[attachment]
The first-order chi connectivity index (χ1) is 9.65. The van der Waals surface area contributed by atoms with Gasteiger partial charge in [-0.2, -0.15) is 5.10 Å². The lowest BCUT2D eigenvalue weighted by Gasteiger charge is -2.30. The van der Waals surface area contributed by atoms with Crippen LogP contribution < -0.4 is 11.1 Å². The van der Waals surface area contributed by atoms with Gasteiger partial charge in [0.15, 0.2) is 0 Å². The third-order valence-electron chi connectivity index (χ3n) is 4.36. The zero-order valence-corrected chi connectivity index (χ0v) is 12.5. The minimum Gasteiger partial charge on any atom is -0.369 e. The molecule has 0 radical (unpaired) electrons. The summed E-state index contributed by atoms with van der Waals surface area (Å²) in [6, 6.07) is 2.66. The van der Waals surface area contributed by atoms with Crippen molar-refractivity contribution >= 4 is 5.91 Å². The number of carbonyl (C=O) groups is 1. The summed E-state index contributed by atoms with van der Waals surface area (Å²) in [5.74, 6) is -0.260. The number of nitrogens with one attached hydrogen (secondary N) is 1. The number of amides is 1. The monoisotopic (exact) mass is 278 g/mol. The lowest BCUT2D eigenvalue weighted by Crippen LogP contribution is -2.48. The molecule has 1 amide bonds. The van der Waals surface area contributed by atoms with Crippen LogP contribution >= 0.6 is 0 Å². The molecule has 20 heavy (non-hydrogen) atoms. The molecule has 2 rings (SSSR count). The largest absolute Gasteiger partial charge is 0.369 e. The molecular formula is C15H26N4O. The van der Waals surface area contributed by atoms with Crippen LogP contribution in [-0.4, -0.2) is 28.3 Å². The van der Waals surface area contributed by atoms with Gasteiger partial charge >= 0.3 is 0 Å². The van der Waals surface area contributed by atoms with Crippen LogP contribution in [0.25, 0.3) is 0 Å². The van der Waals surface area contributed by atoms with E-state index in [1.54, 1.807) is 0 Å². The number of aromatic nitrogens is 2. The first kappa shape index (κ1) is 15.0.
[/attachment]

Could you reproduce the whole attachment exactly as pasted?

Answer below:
The first-order chi connectivity index (χ1) is 9.65. The van der Waals surface area contributed by atoms with Gasteiger partial charge in [-0.2, -0.15) is 5.10 Å². The lowest BCUT2D eigenvalue weighted by Gasteiger charge is -2.30. The van der Waals surface area contributed by atoms with Crippen LogP contribution < -0.4 is 11.1 Å². The van der Waals surface area contributed by atoms with Gasteiger partial charge in [0.15, 0.2) is 0 Å². The third-order valence-electron chi connectivity index (χ3n) is 4.36. The zero-order valence-corrected chi connectivity index (χ0v) is 12.5. The minimum Gasteiger partial charge on any atom is -0.369 e. The molecule has 0 radical (unpaired) electrons. The summed E-state index contributed by atoms with van der Waals surface area (Å²) in [6, 6.07) is 2.66. The van der Waals surface area contributed by atoms with Crippen molar-refractivity contribution >= 4 is 5.91 Å². The number of carbonyl (C=O) groups is 1. The summed E-state index contributed by atoms with van der Waals surface area (Å²) in [5.74, 6) is -0.260. The number of nitrogens with one attached hydrogen (secondary N) is 1. The number of amides is 1. The monoisotopic (exact) mass is 278 g/mol. The lowest BCUT2D eigenvalue weighted by Crippen LogP contribution is -2.48. The molecule has 1 amide bonds. The van der Waals surface area contributed by atoms with Crippen LogP contribution >= 0.6 is 0 Å². The molecule has 20 heavy (non-hydrogen) atoms. The molecule has 2 rings (SSSR count). The largest absolute Gasteiger partial charge is 0.369 e. The molecular formula is C15H26N4O. The van der Waals surface area contributed by atoms with Crippen LogP contribution in [-0.4, -0.2) is 28.3 Å². The van der Waals surface area contributed by atoms with Gasteiger partial charge >= 0.3 is 0 Å². The van der Waals surface area contributed by atoms with Crippen LogP contribution in [0.25, 0.3) is 0 Å². The van der Waals surface area contributed by atoms with E-state index in [1.54, 1.807) is 0 Å². The number of aromatic nitrogens is 2. The first kappa shape index (κ1) is 15.0.